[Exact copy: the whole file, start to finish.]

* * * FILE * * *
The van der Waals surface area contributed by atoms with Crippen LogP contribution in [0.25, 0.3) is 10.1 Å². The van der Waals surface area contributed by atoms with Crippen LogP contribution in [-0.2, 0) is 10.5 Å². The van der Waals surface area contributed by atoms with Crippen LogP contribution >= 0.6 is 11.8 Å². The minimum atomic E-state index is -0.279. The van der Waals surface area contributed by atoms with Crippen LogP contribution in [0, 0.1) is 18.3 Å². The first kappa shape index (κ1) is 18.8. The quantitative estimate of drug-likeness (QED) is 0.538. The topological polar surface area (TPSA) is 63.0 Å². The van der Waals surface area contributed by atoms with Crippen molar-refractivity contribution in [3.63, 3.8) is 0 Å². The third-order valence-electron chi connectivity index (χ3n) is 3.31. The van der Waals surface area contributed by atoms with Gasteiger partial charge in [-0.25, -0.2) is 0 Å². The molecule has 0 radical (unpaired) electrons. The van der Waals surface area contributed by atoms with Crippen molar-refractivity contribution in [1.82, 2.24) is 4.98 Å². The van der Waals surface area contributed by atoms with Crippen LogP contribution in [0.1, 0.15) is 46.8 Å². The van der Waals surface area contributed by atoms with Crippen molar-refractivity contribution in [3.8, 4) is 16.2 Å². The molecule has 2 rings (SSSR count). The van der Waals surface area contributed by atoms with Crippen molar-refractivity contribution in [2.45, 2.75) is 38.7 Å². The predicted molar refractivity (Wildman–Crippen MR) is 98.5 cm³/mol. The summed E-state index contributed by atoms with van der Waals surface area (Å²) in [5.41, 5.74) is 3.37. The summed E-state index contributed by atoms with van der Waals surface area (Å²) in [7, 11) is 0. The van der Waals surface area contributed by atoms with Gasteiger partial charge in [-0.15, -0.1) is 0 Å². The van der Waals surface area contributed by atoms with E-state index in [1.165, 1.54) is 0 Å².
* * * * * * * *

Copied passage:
The van der Waals surface area contributed by atoms with Crippen LogP contribution in [0.25, 0.3) is 10.1 Å². The van der Waals surface area contributed by atoms with Crippen LogP contribution in [-0.2, 0) is 10.5 Å². The van der Waals surface area contributed by atoms with Crippen LogP contribution >= 0.6 is 11.8 Å². The minimum atomic E-state index is -0.279. The van der Waals surface area contributed by atoms with Crippen LogP contribution in [0, 0.1) is 18.3 Å². The first kappa shape index (κ1) is 18.8. The quantitative estimate of drug-likeness (QED) is 0.538. The topological polar surface area (TPSA) is 63.0 Å². The van der Waals surface area contributed by atoms with Crippen molar-refractivity contribution in [3.63, 3.8) is 0 Å². The third-order valence-electron chi connectivity index (χ3n) is 3.31. The van der Waals surface area contributed by atoms with Gasteiger partial charge in [-0.25, -0.2) is 0 Å². The molecule has 0 radical (unpaired) electrons. The van der Waals surface area contributed by atoms with Crippen molar-refractivity contribution in [1.82, 2.24) is 4.98 Å². The van der Waals surface area contributed by atoms with Crippen LogP contribution in [0.1, 0.15) is 46.8 Å². The van der Waals surface area contributed by atoms with Crippen molar-refractivity contribution in [3.8, 4) is 16.2 Å². The molecule has 2 rings (SSSR count). The van der Waals surface area contributed by atoms with Crippen molar-refractivity contribution in [2.45, 2.75) is 38.7 Å². The predicted molar refractivity (Wildman–Crippen MR) is 98.5 cm³/mol. The summed E-state index contributed by atoms with van der Waals surface area (Å²) in [5.41, 5.74) is 3.37. The summed E-state index contributed by atoms with van der Waals surface area (Å²) in [7, 11) is 0. The van der Waals surface area contributed by atoms with Gasteiger partial charge in [-0.15, -0.1) is 0 Å². The van der Waals surface area contributed by atoms with E-state index in [1.165, 1.54) is 0 Å².